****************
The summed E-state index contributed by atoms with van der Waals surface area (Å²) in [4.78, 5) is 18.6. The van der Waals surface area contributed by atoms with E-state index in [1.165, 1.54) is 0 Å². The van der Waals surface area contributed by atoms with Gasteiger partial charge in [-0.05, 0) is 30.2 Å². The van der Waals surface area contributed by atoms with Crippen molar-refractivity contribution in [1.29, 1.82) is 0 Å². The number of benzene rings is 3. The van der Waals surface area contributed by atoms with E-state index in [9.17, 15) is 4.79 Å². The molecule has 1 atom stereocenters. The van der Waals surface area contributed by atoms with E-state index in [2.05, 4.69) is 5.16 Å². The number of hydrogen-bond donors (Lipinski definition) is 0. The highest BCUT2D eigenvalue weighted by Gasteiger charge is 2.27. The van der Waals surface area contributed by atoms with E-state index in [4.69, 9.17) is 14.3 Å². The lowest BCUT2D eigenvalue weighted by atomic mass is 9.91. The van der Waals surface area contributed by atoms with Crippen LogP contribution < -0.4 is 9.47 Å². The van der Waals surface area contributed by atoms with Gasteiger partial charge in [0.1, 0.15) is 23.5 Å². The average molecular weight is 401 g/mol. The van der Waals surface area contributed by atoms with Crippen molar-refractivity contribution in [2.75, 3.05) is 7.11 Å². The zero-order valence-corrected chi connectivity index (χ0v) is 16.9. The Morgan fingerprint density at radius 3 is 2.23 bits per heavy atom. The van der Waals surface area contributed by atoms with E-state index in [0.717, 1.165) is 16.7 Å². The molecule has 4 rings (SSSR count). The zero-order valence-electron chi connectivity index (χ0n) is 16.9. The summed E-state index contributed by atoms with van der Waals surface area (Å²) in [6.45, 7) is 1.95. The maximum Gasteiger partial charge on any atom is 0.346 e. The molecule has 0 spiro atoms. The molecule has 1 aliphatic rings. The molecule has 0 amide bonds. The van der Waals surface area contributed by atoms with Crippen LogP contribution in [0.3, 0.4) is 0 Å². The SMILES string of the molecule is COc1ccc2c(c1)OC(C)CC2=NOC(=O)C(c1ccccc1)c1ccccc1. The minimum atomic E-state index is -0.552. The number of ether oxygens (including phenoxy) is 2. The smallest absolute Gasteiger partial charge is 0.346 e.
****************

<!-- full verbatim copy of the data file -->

The summed E-state index contributed by atoms with van der Waals surface area (Å²) in [4.78, 5) is 18.6. The van der Waals surface area contributed by atoms with E-state index in [1.165, 1.54) is 0 Å². The van der Waals surface area contributed by atoms with Gasteiger partial charge in [-0.05, 0) is 30.2 Å². The van der Waals surface area contributed by atoms with Crippen molar-refractivity contribution in [1.29, 1.82) is 0 Å². The number of benzene rings is 3. The van der Waals surface area contributed by atoms with E-state index in [9.17, 15) is 4.79 Å². The molecule has 1 atom stereocenters. The van der Waals surface area contributed by atoms with E-state index in [2.05, 4.69) is 5.16 Å². The number of hydrogen-bond donors (Lipinski definition) is 0. The highest BCUT2D eigenvalue weighted by Gasteiger charge is 2.27. The van der Waals surface area contributed by atoms with E-state index in [4.69, 9.17) is 14.3 Å². The lowest BCUT2D eigenvalue weighted by atomic mass is 9.91. The van der Waals surface area contributed by atoms with Crippen LogP contribution < -0.4 is 9.47 Å². The van der Waals surface area contributed by atoms with Gasteiger partial charge in [0.1, 0.15) is 23.5 Å². The average molecular weight is 401 g/mol. The van der Waals surface area contributed by atoms with Crippen molar-refractivity contribution in [2.75, 3.05) is 7.11 Å². The zero-order valence-corrected chi connectivity index (χ0v) is 16.9. The Morgan fingerprint density at radius 3 is 2.23 bits per heavy atom. The van der Waals surface area contributed by atoms with E-state index in [0.717, 1.165) is 16.7 Å². The molecule has 4 rings (SSSR count). The zero-order valence-electron chi connectivity index (χ0n) is 16.9. The summed E-state index contributed by atoms with van der Waals surface area (Å²) in [6.45, 7) is 1.95. The maximum Gasteiger partial charge on any atom is 0.346 e. The molecule has 0 spiro atoms. The molecule has 1 aliphatic rings. The molecule has 0 amide bonds. The van der Waals surface area contributed by atoms with Crippen LogP contribution in [0.3, 0.4) is 0 Å². The SMILES string of the molecule is COc1ccc2c(c1)OC(C)CC2=NOC(=O)C(c1ccccc1)c1ccccc1. The minimum atomic E-state index is -0.552. The number of ether oxygens (including phenoxy) is 2. The smallest absolute Gasteiger partial charge is 0.346 e.